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1876 illustration of the courtroom; the central figure is usually identified as Mary Walcott

Mercy Lewis was born in Suffield, Hartford, Connecticut, and was the servant in Thomas Putnam’s household. She is also one of the featured characters in Arthur Miller's play The Crucible.

On May 20, of the same year she fell very ill and Mary Esty was blamed for it; consequently she was arrested again for witchcraft.

"Afflicted Children"

Mercy was among the accusing girls during the Salem Witch Trials. This group was known as the afflicted children and consisted of Betty Parris, Abigail Williams, Ann Putnam, Jr., Mary Walcott, Elizabeth (Betty) Hubbard, Elizabeth Boot, Susannah Sheldon, Mary Warren, and Sarah Churchill. Sometimes Goody Bibber, and a Mrs. Pope also testified with the girls.

Effects of the Testimony

As a result of the personal testimonies of all of the above, nineteen people were hanged, and more than a hundred more accused were left to languish in prison.

During the early spring of 1692 these children continued to have fits and convulsions at their meetings and attracted considerable attention to their antics and actions. These were all attributed by the people to witchcraft, and presently the children under this favorable notice began to extend their activities to the meeting-house on Sundays, crying out that they saw yellow birds sitting on the minister's hat, and other similar nonsense.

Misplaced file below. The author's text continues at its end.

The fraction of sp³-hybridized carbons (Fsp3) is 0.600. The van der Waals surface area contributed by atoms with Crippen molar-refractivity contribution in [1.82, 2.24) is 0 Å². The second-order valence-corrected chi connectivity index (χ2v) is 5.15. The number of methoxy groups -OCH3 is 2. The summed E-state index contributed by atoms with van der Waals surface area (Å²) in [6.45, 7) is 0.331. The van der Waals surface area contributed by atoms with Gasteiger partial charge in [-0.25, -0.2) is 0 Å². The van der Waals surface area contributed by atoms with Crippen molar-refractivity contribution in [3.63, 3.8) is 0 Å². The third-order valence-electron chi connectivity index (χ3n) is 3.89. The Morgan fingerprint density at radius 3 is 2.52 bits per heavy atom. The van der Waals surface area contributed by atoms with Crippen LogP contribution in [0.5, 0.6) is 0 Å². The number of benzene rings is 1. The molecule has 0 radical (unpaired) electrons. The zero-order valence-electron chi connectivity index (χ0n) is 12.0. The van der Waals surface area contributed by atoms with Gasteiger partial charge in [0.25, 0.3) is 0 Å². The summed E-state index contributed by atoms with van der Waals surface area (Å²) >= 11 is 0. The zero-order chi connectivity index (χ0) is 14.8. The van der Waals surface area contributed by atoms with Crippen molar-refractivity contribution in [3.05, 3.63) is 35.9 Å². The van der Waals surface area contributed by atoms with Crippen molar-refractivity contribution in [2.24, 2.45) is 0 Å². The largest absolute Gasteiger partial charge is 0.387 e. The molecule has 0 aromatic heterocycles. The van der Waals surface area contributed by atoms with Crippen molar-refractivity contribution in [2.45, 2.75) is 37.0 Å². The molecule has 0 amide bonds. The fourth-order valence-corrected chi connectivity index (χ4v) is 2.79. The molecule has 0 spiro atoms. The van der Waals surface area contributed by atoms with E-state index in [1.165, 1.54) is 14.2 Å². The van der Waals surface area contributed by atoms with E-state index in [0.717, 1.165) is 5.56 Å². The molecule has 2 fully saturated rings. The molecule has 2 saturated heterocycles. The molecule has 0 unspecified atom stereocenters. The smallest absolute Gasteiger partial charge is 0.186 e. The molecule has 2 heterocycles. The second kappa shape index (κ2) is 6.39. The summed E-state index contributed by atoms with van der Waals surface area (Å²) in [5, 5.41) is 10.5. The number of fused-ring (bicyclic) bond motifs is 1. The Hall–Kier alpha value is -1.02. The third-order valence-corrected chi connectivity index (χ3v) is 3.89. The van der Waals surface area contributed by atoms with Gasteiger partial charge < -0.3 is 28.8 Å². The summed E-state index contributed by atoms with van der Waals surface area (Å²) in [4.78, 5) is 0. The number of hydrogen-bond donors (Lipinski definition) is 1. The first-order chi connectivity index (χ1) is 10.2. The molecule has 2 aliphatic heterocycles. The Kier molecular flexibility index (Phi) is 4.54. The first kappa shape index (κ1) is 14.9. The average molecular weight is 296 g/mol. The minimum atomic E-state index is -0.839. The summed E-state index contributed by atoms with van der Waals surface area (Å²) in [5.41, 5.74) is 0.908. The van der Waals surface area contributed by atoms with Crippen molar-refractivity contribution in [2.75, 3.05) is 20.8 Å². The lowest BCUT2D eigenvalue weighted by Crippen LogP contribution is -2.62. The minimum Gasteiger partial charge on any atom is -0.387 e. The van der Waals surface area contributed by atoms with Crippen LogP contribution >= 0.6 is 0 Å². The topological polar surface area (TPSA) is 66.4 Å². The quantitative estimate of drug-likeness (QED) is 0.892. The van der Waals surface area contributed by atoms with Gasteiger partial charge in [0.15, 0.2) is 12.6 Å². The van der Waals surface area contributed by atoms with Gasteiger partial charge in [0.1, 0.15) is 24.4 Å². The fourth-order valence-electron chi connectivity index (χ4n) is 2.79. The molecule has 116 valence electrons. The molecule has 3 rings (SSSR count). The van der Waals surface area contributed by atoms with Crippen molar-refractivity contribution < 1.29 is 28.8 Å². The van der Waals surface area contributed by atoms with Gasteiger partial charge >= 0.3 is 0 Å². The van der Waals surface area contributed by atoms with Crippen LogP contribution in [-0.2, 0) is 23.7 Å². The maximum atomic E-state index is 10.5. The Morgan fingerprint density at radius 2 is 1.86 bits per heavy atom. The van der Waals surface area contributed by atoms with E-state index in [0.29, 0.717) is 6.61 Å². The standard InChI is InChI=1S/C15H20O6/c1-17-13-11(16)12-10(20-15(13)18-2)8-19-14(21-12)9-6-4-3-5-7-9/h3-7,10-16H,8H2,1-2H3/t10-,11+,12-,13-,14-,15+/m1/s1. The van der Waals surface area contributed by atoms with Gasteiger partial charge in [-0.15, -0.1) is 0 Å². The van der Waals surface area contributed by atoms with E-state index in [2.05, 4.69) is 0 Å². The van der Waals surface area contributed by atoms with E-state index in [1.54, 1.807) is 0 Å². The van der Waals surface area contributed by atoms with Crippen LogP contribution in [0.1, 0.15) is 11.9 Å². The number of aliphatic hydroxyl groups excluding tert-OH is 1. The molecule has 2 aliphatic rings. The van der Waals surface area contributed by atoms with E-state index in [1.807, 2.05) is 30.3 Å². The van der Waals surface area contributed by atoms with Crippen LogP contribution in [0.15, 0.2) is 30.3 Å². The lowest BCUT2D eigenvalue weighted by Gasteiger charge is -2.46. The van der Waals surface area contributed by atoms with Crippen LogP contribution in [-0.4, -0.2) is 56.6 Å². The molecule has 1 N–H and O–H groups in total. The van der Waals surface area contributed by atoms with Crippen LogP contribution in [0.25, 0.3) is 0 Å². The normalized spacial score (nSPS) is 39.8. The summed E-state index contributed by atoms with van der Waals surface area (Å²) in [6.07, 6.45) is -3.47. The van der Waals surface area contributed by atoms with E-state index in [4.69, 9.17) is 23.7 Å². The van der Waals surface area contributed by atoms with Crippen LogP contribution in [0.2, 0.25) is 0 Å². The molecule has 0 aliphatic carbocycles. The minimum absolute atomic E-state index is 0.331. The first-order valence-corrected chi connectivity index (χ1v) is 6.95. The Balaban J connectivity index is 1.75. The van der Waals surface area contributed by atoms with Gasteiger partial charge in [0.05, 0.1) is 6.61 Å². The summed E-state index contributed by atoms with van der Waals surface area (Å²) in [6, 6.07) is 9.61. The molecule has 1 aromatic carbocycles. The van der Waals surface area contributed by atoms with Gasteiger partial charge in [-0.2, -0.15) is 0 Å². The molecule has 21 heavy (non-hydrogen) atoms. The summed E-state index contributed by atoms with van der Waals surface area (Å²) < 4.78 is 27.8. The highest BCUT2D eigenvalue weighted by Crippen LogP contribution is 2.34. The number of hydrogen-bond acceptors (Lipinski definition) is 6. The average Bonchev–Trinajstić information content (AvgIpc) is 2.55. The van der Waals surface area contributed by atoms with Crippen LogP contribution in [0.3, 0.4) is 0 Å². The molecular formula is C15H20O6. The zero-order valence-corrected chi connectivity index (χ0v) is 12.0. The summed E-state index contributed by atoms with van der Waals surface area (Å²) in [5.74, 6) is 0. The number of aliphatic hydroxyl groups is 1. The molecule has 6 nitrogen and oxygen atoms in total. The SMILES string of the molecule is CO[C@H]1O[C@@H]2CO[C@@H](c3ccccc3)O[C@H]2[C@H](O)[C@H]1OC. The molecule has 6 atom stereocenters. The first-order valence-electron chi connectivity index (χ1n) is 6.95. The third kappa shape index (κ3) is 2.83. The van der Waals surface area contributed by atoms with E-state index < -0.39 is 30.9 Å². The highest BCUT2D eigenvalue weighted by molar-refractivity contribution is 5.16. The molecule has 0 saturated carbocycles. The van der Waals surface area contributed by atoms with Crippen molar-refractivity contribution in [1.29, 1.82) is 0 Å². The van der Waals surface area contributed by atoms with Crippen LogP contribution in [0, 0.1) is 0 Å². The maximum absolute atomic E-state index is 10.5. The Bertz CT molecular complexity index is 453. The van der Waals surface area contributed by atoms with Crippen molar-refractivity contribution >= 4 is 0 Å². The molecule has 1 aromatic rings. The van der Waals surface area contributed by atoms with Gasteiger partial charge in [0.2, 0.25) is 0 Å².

Much pressure was put on the children to tell who afflicted them and they began to name various people: Sarah Good, Sarah Osbourne, and a slave woman from Barbados named Tituba, and warrants were obtained for their arrest. They were arrested on February 28, 1692.

On March 1, 1692, John Hathorne and Jonathan Corwin, the magistrates, proceeded in state to the village to hear the cases. Then these three women were brought to Salem Town and examined in Corwin's home, also called "The Witch House", which remains in Salem as the only building erect today with ties to the actual witch trials.

Roger Williams House (or "The Witch House") in c. 1910

In spite of the "afflicted children" who charged them with hurting them, the first two steadfastly maintained that they had made no pact with the Devil, had not hurt the children, and were innocent; but the surprising thing is that Tituba admitted that she did serve the Devil; that her fellow prisoners were witches; also that they rode around on broomsticks accompanied by familiar spirits and did all sorts of injury. Tituba confessed to seeing the devil who appeared to her "sometimes like a hog and sometimes like a great dog". In addition, Tituba testified that there was a conspiracy of witches at work in Salem. For five days the examination continued, and then the magistrates committed all three of the women to the jail in Boston.

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